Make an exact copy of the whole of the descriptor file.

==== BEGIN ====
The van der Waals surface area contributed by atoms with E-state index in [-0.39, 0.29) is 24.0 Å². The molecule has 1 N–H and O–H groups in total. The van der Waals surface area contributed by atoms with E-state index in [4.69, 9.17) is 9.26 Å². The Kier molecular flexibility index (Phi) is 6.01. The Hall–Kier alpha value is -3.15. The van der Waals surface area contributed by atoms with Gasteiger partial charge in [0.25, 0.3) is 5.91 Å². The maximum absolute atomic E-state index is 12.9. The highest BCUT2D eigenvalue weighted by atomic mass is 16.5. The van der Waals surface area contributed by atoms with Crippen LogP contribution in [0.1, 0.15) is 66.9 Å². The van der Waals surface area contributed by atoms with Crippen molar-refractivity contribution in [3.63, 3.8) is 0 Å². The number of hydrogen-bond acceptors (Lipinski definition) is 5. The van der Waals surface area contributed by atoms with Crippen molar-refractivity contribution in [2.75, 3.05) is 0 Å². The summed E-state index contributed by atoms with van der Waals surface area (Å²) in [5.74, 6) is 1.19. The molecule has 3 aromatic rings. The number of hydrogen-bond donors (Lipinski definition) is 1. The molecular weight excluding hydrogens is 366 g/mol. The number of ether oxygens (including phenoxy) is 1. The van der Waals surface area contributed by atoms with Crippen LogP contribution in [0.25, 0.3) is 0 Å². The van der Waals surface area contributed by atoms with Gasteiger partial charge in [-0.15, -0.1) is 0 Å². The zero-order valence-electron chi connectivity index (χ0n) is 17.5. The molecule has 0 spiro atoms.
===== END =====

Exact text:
The van der Waals surface area contributed by atoms with E-state index in [-0.39, 0.29) is 24.0 Å². The molecule has 1 N–H and O–H groups in total. The van der Waals surface area contributed by atoms with E-state index in [4.69, 9.17) is 9.26 Å². The Kier molecular flexibility index (Phi) is 6.01. The Hall–Kier alpha value is -3.15. The van der Waals surface area contributed by atoms with Gasteiger partial charge in [0.25, 0.3) is 5.91 Å². The maximum absolute atomic E-state index is 12.9. The highest BCUT2D eigenvalue weighted by atomic mass is 16.5. The van der Waals surface area contributed by atoms with Crippen LogP contribution in [0.1, 0.15) is 66.9 Å². The van der Waals surface area contributed by atoms with Crippen molar-refractivity contribution in [3.63, 3.8) is 0 Å². The number of hydrogen-bond acceptors (Lipinski definition) is 5. The van der Waals surface area contributed by atoms with Crippen molar-refractivity contribution in [2.75, 3.05) is 0 Å². The summed E-state index contributed by atoms with van der Waals surface area (Å²) in [5.74, 6) is 1.19. The molecule has 3 aromatic rings. The number of hydrogen-bond donors (Lipinski definition) is 1. The molecular weight excluding hydrogens is 366 g/mol. The number of ether oxygens (including phenoxy) is 1. The van der Waals surface area contributed by atoms with Crippen LogP contribution in [0.25, 0.3) is 0 Å². The van der Waals surface area contributed by atoms with Gasteiger partial charge in [-0.15, -0.1) is 0 Å². The zero-order valence-electron chi connectivity index (χ0n) is 17.5. The molecule has 0 spiro atoms.